“This too shall pass” (Persian: این نیز بگذرد, pronunciation:īn nīz bogzarad, Arabic: لا شيء يدوم (“Nothing endures”), Hebrew: גם זה יעבור (“Gam Zeh Yaavor”), Turkish: Bu da geçer yâ hû, Latin: hoc quoque finiet) is an adage indicating that all material conditions, positive or negative, are temporary. The phrase seems to have originated in the writings of the medieval Persian Sufi poets, and is often attached to a fable of a great king who is humbled by the simple words. Some versions of the fable, beginning with that of Attar of Nishapur, add the detail that the phrase is inscribed on a ring, which has the ability to make the happy man sad and the sad man happy. The adage and associated fable were popular in the first half of the 19th century, appearing in a collection of tales by the English poet Edward Fitzgerald and being employed in a speech by Abraham Lincoln before he became president.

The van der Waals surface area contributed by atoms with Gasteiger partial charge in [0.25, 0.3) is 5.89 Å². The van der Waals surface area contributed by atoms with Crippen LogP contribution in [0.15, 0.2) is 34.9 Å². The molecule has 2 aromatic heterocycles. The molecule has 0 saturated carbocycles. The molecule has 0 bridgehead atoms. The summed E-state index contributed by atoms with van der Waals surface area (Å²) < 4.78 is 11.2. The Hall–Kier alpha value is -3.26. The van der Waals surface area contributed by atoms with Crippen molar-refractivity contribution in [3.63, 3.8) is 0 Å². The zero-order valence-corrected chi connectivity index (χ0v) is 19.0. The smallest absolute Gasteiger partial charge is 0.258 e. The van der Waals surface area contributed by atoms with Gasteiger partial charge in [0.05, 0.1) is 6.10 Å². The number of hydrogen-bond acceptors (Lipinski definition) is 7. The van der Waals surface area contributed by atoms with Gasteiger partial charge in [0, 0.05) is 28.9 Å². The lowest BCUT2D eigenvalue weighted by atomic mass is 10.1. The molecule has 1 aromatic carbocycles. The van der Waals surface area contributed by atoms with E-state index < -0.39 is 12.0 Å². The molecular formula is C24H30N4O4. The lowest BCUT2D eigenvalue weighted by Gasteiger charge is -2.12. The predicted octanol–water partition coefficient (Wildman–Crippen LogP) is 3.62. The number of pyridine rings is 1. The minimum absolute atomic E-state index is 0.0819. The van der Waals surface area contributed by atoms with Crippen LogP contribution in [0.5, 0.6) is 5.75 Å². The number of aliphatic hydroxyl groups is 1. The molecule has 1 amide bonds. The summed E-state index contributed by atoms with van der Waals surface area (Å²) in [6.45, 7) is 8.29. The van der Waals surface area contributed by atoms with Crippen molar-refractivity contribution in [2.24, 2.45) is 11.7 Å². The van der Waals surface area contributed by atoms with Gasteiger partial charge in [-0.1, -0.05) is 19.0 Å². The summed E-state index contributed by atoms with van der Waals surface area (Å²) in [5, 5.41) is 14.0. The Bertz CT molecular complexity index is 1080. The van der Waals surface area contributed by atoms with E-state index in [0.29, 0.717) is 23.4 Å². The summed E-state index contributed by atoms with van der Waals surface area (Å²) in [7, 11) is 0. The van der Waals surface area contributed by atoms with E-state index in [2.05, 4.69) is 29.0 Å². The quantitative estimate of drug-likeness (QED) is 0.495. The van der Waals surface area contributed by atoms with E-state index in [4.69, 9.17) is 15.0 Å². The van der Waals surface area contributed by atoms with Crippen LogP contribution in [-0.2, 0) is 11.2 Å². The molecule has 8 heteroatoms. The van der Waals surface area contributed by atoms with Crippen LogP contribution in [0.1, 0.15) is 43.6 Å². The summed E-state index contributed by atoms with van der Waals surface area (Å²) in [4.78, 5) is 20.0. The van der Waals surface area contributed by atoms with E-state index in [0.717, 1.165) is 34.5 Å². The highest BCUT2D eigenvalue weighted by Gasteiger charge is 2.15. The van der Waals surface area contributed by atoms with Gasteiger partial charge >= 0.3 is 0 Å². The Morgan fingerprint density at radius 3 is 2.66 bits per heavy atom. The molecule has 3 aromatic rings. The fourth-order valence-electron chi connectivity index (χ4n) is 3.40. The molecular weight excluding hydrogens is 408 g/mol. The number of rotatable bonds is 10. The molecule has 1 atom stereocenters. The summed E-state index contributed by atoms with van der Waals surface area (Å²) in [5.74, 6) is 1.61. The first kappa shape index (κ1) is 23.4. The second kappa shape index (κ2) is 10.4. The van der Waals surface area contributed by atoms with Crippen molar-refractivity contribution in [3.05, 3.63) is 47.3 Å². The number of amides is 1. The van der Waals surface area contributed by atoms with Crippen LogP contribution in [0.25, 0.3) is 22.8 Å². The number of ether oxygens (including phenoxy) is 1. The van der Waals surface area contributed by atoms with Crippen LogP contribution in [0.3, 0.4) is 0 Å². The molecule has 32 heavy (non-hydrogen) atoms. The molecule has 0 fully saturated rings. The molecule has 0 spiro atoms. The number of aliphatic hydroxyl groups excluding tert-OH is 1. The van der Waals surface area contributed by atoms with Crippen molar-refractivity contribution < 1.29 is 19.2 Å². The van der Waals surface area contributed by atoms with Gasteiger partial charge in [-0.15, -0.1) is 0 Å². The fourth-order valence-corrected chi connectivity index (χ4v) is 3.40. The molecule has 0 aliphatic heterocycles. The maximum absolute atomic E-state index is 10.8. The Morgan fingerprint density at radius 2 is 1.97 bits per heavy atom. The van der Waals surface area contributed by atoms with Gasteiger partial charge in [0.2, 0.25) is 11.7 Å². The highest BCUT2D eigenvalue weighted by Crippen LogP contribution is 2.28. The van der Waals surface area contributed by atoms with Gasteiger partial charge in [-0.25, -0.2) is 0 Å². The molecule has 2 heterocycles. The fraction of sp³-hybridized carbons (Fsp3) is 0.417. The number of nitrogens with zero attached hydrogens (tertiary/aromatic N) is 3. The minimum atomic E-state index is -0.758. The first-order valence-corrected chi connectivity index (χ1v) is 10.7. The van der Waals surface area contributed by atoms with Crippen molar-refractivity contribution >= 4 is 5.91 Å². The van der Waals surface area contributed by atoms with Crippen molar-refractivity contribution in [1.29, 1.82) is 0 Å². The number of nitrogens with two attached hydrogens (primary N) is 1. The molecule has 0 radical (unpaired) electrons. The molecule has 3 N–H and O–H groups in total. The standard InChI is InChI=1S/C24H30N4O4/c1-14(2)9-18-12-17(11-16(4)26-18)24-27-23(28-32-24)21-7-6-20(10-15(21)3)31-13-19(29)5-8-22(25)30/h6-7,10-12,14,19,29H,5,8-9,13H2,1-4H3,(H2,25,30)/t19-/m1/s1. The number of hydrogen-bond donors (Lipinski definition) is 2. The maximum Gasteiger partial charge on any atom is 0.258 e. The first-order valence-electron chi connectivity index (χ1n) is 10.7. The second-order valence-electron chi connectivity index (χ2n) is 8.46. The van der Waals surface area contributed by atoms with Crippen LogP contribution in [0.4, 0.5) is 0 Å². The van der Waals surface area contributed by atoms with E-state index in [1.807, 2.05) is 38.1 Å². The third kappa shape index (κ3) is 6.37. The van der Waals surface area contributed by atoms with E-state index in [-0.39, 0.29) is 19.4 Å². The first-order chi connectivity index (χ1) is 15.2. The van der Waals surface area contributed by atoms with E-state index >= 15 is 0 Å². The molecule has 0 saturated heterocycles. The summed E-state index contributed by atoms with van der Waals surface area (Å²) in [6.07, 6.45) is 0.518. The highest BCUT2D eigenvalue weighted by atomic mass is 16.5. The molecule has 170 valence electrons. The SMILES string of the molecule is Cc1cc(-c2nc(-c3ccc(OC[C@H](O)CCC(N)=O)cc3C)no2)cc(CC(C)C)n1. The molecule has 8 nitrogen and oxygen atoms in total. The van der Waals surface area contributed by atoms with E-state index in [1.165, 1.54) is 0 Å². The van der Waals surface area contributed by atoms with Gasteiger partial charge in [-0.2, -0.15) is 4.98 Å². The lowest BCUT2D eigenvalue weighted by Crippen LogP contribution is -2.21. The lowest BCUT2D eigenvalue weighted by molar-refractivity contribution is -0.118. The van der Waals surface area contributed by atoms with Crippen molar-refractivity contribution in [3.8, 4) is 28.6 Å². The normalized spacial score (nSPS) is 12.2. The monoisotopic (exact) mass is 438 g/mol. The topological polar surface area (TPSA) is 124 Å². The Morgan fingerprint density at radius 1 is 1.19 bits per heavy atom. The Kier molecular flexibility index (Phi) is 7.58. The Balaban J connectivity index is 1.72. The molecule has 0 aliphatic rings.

Assignment was to create an 11×17″ poster with a message, then place it in an environment that supported said message. This poster was printed and placed in an alleyway littered with trash, where most posters eventually go to die; for the most part, they’re an ephemeral thing, and that’s okay.